The Act recognises two main types of party wall.
Party wall type A
A wall is a “party wall” if it stands astride the boundary of land belonging to two (or more) different owners.
Such a wall:
- is part of one building
- or separates two (or more) buildings
- or consists of a “party fence wall”
A wall is a “party fence wall” if it is not part of a building, and stands astride the boundary line between lands of different owners and is used to separate those lands (for example a masonry garden wall). This does not include such things as wooden fences or hedges.
Party wall type B
A wall is also a “party wall” if it stands wholly on one owner’s land, but is used by two (or more) owners to separate their buildings.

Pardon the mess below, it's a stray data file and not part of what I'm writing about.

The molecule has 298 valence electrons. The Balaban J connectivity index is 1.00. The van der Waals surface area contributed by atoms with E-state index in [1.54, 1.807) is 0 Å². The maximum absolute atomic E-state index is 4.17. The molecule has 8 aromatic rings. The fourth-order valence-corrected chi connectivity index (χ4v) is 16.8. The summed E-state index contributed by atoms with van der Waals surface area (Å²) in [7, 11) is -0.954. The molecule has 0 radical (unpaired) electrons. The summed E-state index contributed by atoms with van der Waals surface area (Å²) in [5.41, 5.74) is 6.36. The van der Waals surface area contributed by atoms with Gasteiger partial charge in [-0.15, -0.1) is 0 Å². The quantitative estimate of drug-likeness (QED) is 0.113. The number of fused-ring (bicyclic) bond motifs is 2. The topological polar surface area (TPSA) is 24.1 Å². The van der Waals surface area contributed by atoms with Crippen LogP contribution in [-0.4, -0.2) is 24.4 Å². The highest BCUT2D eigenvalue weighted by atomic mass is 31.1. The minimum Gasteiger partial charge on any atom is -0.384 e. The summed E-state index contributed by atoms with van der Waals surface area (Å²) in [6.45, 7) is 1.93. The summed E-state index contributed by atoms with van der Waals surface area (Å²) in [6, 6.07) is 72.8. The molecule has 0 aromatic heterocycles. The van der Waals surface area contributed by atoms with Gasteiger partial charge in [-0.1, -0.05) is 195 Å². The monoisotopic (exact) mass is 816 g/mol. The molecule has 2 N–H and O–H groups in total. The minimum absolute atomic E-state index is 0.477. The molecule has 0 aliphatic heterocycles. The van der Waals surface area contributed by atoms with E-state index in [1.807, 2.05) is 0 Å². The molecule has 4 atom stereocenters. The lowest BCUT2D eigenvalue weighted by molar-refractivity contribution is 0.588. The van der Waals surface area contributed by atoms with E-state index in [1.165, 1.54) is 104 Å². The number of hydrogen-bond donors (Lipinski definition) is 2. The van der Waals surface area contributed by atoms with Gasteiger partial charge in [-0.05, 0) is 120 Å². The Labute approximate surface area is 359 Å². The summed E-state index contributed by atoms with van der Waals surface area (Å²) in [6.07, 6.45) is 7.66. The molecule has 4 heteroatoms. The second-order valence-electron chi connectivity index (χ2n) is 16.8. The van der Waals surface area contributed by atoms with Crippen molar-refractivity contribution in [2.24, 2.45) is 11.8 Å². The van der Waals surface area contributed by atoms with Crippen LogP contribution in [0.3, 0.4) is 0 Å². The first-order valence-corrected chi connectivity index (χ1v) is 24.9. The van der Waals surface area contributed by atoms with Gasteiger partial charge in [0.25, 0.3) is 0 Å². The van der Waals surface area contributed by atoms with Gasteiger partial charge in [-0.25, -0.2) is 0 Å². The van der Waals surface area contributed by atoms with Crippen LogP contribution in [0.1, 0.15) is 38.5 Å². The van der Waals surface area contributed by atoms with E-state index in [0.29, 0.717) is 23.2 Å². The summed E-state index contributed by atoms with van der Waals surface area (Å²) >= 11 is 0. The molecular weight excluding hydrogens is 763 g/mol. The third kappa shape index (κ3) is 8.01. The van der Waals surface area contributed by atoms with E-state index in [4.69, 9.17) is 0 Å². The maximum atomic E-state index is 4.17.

An example would be where one person has built the wall in the first place, and another has built their building up against it without constructing their own wall.
Only the part of the wall that does the separating is “party” – sections on either side or above is not “party”.
The Act also uses the expression “party structure”. This is a wider term, which could be a wall or floor partition or other structure separating buildings or parts of buildings approached by separate staircases or entrances for example flats.
Walls that are not Party Walls:
These may include boundary walls (a fence wall/garden wall built wholly on one owner’s land) and external walls (the wall of a building built up to but not astride the boundary).